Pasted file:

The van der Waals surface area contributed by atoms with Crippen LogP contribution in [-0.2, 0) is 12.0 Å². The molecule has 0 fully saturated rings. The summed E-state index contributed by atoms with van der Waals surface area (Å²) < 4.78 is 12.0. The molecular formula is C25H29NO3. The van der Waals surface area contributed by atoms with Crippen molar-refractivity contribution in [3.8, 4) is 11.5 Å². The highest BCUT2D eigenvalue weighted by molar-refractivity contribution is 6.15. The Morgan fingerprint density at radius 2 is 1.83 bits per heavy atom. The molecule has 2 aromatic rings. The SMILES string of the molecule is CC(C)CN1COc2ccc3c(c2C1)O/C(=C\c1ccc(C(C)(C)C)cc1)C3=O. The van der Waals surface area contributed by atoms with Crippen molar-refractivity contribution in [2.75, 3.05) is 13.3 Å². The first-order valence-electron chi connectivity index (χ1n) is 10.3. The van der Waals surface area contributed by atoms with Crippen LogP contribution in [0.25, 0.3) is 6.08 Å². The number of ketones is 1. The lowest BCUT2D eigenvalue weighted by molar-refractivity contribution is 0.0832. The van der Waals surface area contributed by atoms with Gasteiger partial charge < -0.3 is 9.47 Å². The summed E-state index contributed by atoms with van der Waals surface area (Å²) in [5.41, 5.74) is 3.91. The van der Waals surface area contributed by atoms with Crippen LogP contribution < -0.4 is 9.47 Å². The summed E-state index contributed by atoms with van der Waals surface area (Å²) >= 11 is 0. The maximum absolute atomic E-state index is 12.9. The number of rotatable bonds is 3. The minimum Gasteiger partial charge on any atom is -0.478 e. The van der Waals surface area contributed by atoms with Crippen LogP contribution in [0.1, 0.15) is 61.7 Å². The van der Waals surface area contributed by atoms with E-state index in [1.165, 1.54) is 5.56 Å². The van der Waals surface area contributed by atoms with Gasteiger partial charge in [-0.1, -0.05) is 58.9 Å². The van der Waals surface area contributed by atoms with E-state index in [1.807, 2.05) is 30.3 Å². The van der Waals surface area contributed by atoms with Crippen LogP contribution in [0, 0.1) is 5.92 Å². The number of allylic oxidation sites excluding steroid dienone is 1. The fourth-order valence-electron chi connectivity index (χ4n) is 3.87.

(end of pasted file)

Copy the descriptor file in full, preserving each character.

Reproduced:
The van der Waals surface area contributed by atoms with Crippen LogP contribution in [-0.2, 0) is 12.0 Å². The molecule has 0 fully saturated rings. The summed E-state index contributed by atoms with van der Waals surface area (Å²) < 4.78 is 12.0. The molecular formula is C25H29NO3. The van der Waals surface area contributed by atoms with Crippen molar-refractivity contribution in [3.8, 4) is 11.5 Å². The highest BCUT2D eigenvalue weighted by molar-refractivity contribution is 6.15. The Morgan fingerprint density at radius 2 is 1.83 bits per heavy atom. The molecule has 2 aromatic rings. The SMILES string of the molecule is CC(C)CN1COc2ccc3c(c2C1)O/C(=C\c1ccc(C(C)(C)C)cc1)C3=O. The van der Waals surface area contributed by atoms with Crippen molar-refractivity contribution in [2.75, 3.05) is 13.3 Å². The first-order valence-electron chi connectivity index (χ1n) is 10.3. The van der Waals surface area contributed by atoms with Crippen LogP contribution in [0.25, 0.3) is 6.08 Å². The number of ketones is 1. The lowest BCUT2D eigenvalue weighted by molar-refractivity contribution is 0.0832. The van der Waals surface area contributed by atoms with Gasteiger partial charge < -0.3 is 9.47 Å². The summed E-state index contributed by atoms with van der Waals surface area (Å²) in [5.41, 5.74) is 3.91. The van der Waals surface area contributed by atoms with Crippen LogP contribution < -0.4 is 9.47 Å². The summed E-state index contributed by atoms with van der Waals surface area (Å²) >= 11 is 0. The maximum absolute atomic E-state index is 12.9. The number of rotatable bonds is 3. The minimum Gasteiger partial charge on any atom is -0.478 e. The van der Waals surface area contributed by atoms with Crippen LogP contribution in [0.1, 0.15) is 61.7 Å². The van der Waals surface area contributed by atoms with E-state index in [1.165, 1.54) is 5.56 Å². The van der Waals surface area contributed by atoms with Gasteiger partial charge in [-0.1, -0.05) is 58.9 Å². The van der Waals surface area contributed by atoms with E-state index in [1.807, 2.05) is 30.3 Å². The van der Waals surface area contributed by atoms with Crippen LogP contribution in [0, 0.1) is 5.92 Å². The number of allylic oxidation sites excluding steroid dienone is 1. The fourth-order valence-electron chi connectivity index (χ4n) is 3.87.